Why boards need diversity The representation of women in workforce has risen substantially but their participation on corporate boards is still limited. The economic importance of equality must be understood
Although participation of women in workforce is increasing worldwide, it is not commensurate with higher leadership roles. Female participation on corporate boards is still only a small fraction of their overall participation. In Australia, women’s labour force participation rate reached the highest ever in January 2018 at 60.5 per cent, whereas in places like Canada, the US and the European Union, women are almost half of the workforce. However, representation of women on boards is abysmally low. In emerging economies such as India, female board members are to the tune of 10 per cent, whereas it is slightly better in Western nations like Canada with 18 per cent female representation. However, expectation of gender diversity on boards is increasing by various stakeholders. Frequent headlines in the media call for increased diversity in corporates. Institutional investors, too, have been increasingly pressing for female directors on boards. Further, it has also been found that gender diversity on boards improves financial performance.
Overall, organisations can accrue three specific benefits from board linkages: Advice and counsel; legitimacy; and channels for communicating information and for gaining preferential access to commitments or support from important elements outside a firm. The sources of these benefits can be categorised as directors’ human capital (for example expertise, skill, knowledge and reputation) and relational capital (example available resources through a network of relationships).
Regarding the first benefit, that is the boards’ provision of advice and counsel, we see that the directors’ tasks are non-routine and involve “big picture” matters rather than day-to-day operational issues. Boards set the parameters within which strategic decision-making occurs, are often involved in strategy initiation and participate in all phases of a firm’s strategic development process. However, boards also meet infrequently, have limited information about the firm and rarely involve themselves in strategy implementation. Because of their fiduciary responsibility to shareholders as overseers of management, boards are often characterised as active questioners of management and the status quo, but at the same time, due to paucity of time and information, we should also acknowledge their limited roles as overseers.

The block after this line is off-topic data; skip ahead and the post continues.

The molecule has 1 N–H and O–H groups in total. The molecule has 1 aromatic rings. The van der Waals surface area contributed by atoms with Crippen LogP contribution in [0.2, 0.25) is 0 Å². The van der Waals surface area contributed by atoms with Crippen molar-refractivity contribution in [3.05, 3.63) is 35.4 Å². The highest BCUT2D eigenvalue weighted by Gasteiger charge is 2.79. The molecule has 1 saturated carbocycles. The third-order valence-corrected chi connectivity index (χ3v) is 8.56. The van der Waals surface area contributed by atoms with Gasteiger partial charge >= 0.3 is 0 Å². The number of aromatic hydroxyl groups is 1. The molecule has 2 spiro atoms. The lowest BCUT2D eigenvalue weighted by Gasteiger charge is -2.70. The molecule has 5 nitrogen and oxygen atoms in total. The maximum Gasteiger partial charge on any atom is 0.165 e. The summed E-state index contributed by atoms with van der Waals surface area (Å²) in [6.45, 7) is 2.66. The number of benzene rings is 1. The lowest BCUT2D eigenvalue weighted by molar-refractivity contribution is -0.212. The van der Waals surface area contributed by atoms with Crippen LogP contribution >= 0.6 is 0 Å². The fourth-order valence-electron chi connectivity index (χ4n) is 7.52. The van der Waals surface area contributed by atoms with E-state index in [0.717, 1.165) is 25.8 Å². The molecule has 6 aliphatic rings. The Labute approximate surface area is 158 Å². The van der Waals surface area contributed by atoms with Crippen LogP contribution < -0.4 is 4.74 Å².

Providing a second category of benefits, directors lend legitimacy to organisations. Directors of large corporations are highly visible to societal actors, who grant legitimacy and who are influenced by prestige, such as institutional investors and, thus, directors can legitimise firms. The final benefit is the provision of channels of communication to external entities and gaining influence, support, commitment or favorable access to resources via these channels. Researchers have found that valuable information is disseminated between firms through boards and that they are helpful in acquiring resources from important external sources.
Having discussed the board of directors linkage benefits, let us look at the effects of female representation on these advantages. Although we continue to examine each benefit separately for ease of discussion, we recognise that in practice, they are not mutually exclusive. An equally important recognition is that although female representation on a board may result in any or all of these benefits, a firm may purposefully select a female director purely for advice and counsel, yet also benefit from the legitimacy or access to resources she lends to the organisation.
It has also been proved beyond doubt that compared to homogeneous groups, diverse ones exhibit increased information, search and greater range of perspectives. Further, they generate more alternative solutions to the issues. Specifically, with regard to gender, research suggests that people of different genders possess different norms, attitudes, beliefs and perspectives, based on these differences. Gender diversity has been found to facilitate creativity within groups but also leads to clashes within groups because others find it difficult to identify with those of a different gender. However, because boards are engaged in non-routine problem-solving and meet infrequently, improved brainstorming, creativity, consideration of diverse perspectives and questioning of status quo, in which they engage, may represent “functional conflict” and benefits that outweigh other, possibly negative implications for communication.